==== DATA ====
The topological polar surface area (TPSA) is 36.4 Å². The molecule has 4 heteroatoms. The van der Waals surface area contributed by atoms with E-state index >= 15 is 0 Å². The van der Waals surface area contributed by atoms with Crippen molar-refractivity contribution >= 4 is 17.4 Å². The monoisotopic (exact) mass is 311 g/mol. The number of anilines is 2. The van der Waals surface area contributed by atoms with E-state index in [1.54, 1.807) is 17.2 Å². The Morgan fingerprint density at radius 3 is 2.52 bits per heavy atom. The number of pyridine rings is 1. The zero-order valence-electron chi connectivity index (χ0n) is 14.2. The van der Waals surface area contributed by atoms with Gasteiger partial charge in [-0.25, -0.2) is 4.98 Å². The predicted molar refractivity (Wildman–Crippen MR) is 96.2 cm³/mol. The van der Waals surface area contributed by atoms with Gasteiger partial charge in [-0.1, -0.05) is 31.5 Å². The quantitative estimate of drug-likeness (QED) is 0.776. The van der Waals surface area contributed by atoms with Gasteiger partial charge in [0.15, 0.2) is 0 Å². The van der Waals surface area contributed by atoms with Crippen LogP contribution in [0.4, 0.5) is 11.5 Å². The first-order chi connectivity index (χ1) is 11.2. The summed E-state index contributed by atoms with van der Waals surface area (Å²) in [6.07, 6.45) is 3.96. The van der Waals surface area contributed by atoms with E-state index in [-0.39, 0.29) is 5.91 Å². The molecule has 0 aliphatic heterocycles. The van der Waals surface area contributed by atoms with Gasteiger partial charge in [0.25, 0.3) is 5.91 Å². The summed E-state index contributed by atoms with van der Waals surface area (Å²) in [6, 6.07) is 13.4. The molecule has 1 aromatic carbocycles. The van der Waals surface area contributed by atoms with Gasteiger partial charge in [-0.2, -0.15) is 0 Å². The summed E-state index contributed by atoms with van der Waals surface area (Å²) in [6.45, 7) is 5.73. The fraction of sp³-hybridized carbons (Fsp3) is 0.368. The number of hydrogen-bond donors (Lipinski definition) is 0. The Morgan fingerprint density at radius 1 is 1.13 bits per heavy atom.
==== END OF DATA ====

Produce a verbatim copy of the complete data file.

The topological polar surface area (TPSA) is 36.4 Å². The molecule has 4 heteroatoms. The van der Waals surface area contributed by atoms with E-state index >= 15 is 0 Å². The van der Waals surface area contributed by atoms with Crippen molar-refractivity contribution >= 4 is 17.4 Å². The monoisotopic (exact) mass is 311 g/mol. The number of anilines is 2. The van der Waals surface area contributed by atoms with E-state index in [1.54, 1.807) is 17.2 Å². The Morgan fingerprint density at radius 3 is 2.52 bits per heavy atom. The number of pyridine rings is 1. The zero-order valence-electron chi connectivity index (χ0n) is 14.2. The van der Waals surface area contributed by atoms with Gasteiger partial charge in [-0.25, -0.2) is 4.98 Å². The predicted molar refractivity (Wildman–Crippen MR) is 96.2 cm³/mol. The van der Waals surface area contributed by atoms with Gasteiger partial charge in [-0.1, -0.05) is 31.5 Å². The quantitative estimate of drug-likeness (QED) is 0.776. The van der Waals surface area contributed by atoms with Gasteiger partial charge in [0.15, 0.2) is 0 Å². The van der Waals surface area contributed by atoms with Crippen LogP contribution in [0.4, 0.5) is 11.5 Å². The first-order chi connectivity index (χ1) is 11.2. The summed E-state index contributed by atoms with van der Waals surface area (Å²) in [6.07, 6.45) is 3.96. The van der Waals surface area contributed by atoms with E-state index in [-0.39, 0.29) is 5.91 Å². The molecule has 0 aliphatic heterocycles. The van der Waals surface area contributed by atoms with Gasteiger partial charge in [0.25, 0.3) is 5.91 Å². The summed E-state index contributed by atoms with van der Waals surface area (Å²) in [6, 6.07) is 13.4. The molecule has 1 aromatic carbocycles. The van der Waals surface area contributed by atoms with Gasteiger partial charge in [-0.2, -0.15) is 0 Å². The summed E-state index contributed by atoms with van der Waals surface area (Å²) in [6.45, 7) is 5.73. The fraction of sp³-hybridized carbons (Fsp3) is 0.368. The number of hydrogen-bond donors (Lipinski definition) is 0. The Morgan fingerprint density at radius 1 is 1.13 bits per heavy atom.